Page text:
And secondly, if you are walking as a “child of light,” be encouraged in knowing that the Lord is using your obedient and fruitful life as a visible testimony to those who are without the Savior. Paul likened the believers in Phillipi to “lights in the world” who shone “in the midst of a crooked and twisted generation” (cf. Philippians 2:15). And let’s not forget the words of Jesus Himself, who left for us this exhortation: “Let your light shine before others, so that they may see your good works and give glory to your Father who is in heaven” (Matthew 5:16).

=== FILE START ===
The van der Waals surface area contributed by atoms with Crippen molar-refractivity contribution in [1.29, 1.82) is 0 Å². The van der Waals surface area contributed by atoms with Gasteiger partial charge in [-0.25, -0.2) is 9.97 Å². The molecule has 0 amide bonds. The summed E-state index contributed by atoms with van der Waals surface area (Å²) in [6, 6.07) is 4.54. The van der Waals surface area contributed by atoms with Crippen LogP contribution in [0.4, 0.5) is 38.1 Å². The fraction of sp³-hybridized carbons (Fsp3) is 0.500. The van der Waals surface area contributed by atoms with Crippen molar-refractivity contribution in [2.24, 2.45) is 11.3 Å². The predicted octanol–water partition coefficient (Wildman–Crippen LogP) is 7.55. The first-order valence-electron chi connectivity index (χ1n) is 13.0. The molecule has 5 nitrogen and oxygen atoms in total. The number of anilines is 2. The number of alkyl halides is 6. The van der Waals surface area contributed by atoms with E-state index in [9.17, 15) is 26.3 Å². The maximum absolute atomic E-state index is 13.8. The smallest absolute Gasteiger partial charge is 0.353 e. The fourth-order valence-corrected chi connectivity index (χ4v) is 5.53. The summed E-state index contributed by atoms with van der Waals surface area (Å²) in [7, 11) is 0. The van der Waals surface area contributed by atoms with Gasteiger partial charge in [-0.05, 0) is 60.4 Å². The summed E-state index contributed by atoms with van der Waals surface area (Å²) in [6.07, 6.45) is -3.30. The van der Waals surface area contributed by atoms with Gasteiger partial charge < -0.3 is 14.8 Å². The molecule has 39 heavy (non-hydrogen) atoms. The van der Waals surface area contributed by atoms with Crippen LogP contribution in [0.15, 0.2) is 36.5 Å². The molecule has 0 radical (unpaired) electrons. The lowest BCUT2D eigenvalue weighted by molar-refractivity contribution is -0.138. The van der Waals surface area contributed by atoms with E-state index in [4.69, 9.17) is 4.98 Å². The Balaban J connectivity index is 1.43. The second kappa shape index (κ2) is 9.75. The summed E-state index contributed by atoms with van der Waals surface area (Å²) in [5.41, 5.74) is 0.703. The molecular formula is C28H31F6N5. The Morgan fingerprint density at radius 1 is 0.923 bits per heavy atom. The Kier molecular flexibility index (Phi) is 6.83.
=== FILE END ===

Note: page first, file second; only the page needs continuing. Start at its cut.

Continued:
One of the opportunities we have to demonstrate that we are “children of light” is in our corporate gathering at the Lord’s Table. Just as we eat from one loaf, we who are many show that we are one in Christ. As we approach this celebration, we are told to “examine” ourselves (cf. 1 Corinthians 11:28) before coming to the Table. Where there is need for repentance and confession, use this as the opportunity to renew the commitment you have made to the Savior...and then receive His inviting grace. Where there is need for strength and wisdom, know that He is able to abundantly supply. If you are a member of this church or if you are visiting with us from another church that preaches the same Gospel that you have heard from this pulpit today, and have been baptized as a follower of Jesus Christ, then you are invited to partake.